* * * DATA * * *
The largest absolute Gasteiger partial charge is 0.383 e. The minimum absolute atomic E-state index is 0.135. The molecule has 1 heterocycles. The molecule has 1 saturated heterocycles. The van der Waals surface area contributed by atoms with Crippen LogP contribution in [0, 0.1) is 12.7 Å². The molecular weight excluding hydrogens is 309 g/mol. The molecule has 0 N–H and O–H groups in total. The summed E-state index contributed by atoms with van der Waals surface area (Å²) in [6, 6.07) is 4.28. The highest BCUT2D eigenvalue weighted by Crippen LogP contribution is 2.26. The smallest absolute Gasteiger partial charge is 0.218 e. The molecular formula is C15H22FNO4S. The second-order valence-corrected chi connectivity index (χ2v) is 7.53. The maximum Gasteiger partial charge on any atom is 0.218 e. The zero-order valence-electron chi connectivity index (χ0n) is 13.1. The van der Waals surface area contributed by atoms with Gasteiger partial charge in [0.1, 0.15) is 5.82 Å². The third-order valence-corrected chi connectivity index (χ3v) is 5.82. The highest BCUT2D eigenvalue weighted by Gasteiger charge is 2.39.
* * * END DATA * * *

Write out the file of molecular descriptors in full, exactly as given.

The largest absolute Gasteiger partial charge is 0.383 e. The minimum absolute atomic E-state index is 0.135. The molecule has 1 heterocycles. The molecule has 1 saturated heterocycles. The van der Waals surface area contributed by atoms with Crippen LogP contribution in [0, 0.1) is 12.7 Å². The molecular weight excluding hydrogens is 309 g/mol. The molecule has 0 N–H and O–H groups in total. The summed E-state index contributed by atoms with van der Waals surface area (Å²) in [6, 6.07) is 4.28. The highest BCUT2D eigenvalue weighted by Crippen LogP contribution is 2.26. The smallest absolute Gasteiger partial charge is 0.218 e. The molecular formula is C15H22FNO4S. The second-order valence-corrected chi connectivity index (χ2v) is 7.53. The maximum Gasteiger partial charge on any atom is 0.218 e. The zero-order valence-electron chi connectivity index (χ0n) is 13.1. The van der Waals surface area contributed by atoms with Gasteiger partial charge in [0.1, 0.15) is 5.82 Å². The third-order valence-corrected chi connectivity index (χ3v) is 5.82. The highest BCUT2D eigenvalue weighted by Gasteiger charge is 2.39.